Metro Parks Launch Campaign for Proposed 0.95-Mill Levy
On Wednesday, the Columbus and Franklin County Metro Parks kicked off the campaign for their proposed 10-year levy, which will appear on the local ballot as Issue 3 for the general election on Tuesday, November 6.
At 0.95-mill, this levy is a 0.2-mill increase from the levy the public passed in 2009, which expires at the end of 2019. This new levy will run until 2029 and is a $12.82 increase for the owner of a $100,000 home.
Expected to gather roughly $28 million annually, these funds would maintain and improve the Metro Parks’ existing parks, trails and facilities, as well as allow the attainment of three new park areas over the next 10 years.
One of those three parks, the 230-acre Quarry Trails Metro Park, has already been purchased and is in the design stages. It’ll be located just west of Upper Arlington, along the Scioto River. It has an expected opening within the next two years.
Peg Hanley, Public Information Officer for Metro Parks, says they’re aiming for another park south of the Scioto River, and a third adjacent to Blendon Woods.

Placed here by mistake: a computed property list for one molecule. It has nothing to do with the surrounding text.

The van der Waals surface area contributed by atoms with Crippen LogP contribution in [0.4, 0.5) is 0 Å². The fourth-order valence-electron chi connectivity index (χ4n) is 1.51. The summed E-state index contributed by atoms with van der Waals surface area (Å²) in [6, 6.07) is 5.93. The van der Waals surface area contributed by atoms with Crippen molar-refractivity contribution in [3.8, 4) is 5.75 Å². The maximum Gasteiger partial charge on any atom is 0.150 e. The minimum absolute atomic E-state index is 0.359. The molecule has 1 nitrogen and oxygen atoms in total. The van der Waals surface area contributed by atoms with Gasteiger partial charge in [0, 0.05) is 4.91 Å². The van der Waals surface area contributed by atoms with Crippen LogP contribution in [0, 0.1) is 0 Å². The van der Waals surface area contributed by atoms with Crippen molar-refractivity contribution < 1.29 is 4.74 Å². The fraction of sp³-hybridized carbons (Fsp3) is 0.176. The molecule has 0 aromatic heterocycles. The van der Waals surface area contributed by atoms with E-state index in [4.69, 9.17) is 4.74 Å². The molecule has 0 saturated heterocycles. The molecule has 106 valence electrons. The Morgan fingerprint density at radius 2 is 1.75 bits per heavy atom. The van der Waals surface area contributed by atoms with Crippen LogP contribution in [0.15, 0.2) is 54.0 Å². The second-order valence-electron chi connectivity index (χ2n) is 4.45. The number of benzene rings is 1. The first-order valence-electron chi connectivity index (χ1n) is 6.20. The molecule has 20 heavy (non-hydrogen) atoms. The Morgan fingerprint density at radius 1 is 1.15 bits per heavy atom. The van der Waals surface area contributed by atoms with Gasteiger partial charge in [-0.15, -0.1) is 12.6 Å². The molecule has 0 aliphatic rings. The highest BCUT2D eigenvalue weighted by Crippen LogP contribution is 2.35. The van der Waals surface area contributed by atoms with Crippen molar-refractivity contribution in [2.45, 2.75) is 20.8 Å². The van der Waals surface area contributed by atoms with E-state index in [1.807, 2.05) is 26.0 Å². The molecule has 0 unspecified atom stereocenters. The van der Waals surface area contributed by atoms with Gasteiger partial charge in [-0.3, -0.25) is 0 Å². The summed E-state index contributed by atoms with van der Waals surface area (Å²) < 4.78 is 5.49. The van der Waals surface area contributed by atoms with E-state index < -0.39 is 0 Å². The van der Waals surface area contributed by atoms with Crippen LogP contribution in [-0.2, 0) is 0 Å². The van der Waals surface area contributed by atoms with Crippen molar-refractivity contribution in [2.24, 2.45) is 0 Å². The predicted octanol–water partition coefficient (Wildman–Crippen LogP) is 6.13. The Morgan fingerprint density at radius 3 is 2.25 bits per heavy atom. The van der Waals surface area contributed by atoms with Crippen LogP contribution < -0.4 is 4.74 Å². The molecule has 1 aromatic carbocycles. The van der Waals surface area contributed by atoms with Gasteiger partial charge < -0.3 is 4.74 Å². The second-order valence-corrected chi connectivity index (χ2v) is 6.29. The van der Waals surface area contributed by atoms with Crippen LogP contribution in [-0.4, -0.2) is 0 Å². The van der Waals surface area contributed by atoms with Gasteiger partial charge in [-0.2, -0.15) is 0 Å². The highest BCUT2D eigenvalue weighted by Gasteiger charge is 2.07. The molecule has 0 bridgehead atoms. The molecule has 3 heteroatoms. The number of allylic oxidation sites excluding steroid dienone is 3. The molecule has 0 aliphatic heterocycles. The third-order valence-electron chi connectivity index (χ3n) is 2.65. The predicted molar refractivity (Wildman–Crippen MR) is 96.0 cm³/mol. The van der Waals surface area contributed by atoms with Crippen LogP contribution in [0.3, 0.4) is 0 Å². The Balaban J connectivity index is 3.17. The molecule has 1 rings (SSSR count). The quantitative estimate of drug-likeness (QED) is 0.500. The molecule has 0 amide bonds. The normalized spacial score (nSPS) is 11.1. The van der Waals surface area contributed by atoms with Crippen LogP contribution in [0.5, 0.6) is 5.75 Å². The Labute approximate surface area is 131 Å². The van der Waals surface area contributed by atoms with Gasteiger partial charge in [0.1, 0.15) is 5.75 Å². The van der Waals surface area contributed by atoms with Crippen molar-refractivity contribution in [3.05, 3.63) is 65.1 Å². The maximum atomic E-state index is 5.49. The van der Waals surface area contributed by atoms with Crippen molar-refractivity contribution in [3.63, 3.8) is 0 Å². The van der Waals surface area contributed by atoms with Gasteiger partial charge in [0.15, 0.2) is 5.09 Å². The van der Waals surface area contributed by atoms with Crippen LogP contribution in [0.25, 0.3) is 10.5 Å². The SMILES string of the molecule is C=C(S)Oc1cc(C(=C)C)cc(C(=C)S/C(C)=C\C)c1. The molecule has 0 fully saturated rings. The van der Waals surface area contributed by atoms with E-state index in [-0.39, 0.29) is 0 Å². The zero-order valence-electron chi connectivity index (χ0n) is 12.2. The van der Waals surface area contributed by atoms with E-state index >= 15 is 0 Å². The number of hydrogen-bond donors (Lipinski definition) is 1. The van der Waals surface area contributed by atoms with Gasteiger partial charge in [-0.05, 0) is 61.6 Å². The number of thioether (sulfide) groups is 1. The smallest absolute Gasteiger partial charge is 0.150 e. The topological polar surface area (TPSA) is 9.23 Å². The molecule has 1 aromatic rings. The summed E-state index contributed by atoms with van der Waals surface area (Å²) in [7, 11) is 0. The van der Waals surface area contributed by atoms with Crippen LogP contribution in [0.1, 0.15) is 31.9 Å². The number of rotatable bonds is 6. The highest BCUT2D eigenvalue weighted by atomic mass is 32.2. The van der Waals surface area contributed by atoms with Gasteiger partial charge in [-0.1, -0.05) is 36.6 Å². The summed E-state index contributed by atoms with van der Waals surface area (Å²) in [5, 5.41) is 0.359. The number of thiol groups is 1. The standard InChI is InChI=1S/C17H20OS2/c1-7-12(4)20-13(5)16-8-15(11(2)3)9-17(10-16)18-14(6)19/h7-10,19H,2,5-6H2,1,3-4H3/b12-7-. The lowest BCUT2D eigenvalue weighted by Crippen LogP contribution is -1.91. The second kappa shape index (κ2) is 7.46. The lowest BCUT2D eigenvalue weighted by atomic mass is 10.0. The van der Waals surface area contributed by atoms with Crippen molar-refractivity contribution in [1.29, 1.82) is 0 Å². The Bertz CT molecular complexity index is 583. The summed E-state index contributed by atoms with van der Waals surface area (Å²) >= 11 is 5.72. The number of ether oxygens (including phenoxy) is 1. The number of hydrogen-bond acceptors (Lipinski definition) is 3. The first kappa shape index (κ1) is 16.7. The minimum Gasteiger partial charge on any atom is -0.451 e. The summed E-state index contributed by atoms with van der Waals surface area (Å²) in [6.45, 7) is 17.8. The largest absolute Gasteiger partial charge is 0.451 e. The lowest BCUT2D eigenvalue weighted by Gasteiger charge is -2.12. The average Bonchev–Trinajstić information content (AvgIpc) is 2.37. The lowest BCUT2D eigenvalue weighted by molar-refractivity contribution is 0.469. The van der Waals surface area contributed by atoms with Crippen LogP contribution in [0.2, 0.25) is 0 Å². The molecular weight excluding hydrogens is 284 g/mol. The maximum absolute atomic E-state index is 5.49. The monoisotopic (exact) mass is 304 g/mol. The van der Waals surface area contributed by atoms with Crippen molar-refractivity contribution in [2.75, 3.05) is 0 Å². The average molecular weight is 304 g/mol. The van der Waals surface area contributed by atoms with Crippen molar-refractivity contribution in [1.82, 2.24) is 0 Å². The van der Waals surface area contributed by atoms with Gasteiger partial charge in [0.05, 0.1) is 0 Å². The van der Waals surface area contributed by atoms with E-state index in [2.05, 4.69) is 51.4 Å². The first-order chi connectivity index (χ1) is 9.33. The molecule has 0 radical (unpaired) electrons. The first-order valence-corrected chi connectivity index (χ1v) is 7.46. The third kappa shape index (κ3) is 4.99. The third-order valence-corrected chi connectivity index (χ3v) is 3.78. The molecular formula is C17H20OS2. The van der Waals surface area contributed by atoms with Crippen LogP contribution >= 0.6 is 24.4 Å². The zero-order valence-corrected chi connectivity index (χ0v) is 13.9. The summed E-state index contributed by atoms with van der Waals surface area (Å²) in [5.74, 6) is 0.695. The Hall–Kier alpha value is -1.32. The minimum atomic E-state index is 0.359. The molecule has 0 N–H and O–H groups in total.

“We’d also like to do 50 miles of trails,” says Hanley. “The other thing, besides the trails, we’d like to enhance our education programs and make more programs available for kids, adults and people with disabilities.”
The levy would fund efforts to enhance access to the region’s parks by providing alternative means of transportation.
In the last 10 years since their previous levy was passed, Metro Parks opened up four new parks, including Walnut Woods, Rocky Fork, Homestead and Scioto Grove, and conducted 36,000 free events for kids and families. They also opened the Battelle Darby Creek Nature Center and expanded the Scioto Audubon Metro Park. Annually, the park system accommodates nearly 11 million visitors.
According to a community survey conducted by the Metro Parks, the levy has the public support to pass, with 82 percent of 600 registered voters advocating for it.
For more information, visit metroparks.net.